February is Black History Month, and the Current is celebrating by looking at the life and careers of some iconic musicians. So far this month we've highlighted the contributions of Otis Redding, Jimi Hendrix, and Aretha Franklin, and this week we conclude the month with Miles Davis.
Any conversation about the giants of 20th century music is incomplete without acknowledging Miles Davis' massive innovations and huge impact on the art form. Never content to stay put in any genre for long, Miles Davis can be credited for making key contributions to the evolution of jazz—leading the way in the invention of new forms like bebop, cool jazz, jazz fusion, and much more. As composer he gave us some of the great jazz standards of the age, and as bandleader, Davis was responsible for assembling some of the finest groups ever to play and record together. At the center of it all, Davis' distinctive and virtuosic trumpet playing would practically become the polestar that generations of trumpeters in his wake would hold up as a standard.
Where to start when exploring the career of such a musical giant? There will always be debate, but good place might be the record where Davis first used his trumpet "mute" to obtain a particular sound. 1954's Bags' Groove was the first time that mute was heard on a studio recording, and it would become not only key to his sound for the rest of his career, but a sound that itself proved to be as iconic as the man himself.
There is little debate, however, about the album that many consider to be Davis' masterpiece. From 1959, Kind of Blue is so revered, so nearly perfect in it's wholesale creation of new jazz forms and harmonic structures, that it's considered essential listening. The best-selling jazz album of all time, Kind of Blue is often the record suggested as the first jazz record you should buy—and if you're feeling skittish about buying a jazz record, maybe the only one you need.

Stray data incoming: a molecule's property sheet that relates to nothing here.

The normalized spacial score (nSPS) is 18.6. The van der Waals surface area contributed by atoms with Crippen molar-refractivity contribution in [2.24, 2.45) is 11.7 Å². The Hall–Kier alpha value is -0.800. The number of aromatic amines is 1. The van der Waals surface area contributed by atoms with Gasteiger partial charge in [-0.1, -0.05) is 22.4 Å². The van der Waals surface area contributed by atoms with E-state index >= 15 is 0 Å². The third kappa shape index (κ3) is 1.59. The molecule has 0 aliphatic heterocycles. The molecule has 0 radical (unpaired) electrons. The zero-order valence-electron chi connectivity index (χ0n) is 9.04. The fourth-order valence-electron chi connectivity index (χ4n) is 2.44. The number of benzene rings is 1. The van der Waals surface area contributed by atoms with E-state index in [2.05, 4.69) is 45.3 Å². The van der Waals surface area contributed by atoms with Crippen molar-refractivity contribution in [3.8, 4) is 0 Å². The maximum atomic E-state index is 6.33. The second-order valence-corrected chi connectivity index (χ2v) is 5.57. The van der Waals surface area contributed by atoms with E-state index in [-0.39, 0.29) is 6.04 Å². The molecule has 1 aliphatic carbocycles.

Miles Davis would keep exploring through the '60s, '70s, and '80s, however, never once looking back. His electric jazz-fusion records in the '60s could be far more difficult affairs to fans of prettier, finger-snapping late-night sounds, but many critics consider such records as the monumental double-album Bitches Brew to be just as significant in altering the course of music as Davis' earlier work, this time melding jazz with rock and world music.
In the '80s, Miles Davis kept on flaunting convention, shocking purists with his covers of pop hits and use of super-slick production, but he remained the intimidating genious auteur to the end, bringing an air of cerebral gravity to even the fluffiest tunes and strangest song choices.
You'll hear Miles' music all week, and you can go learn more and watch videos on our website.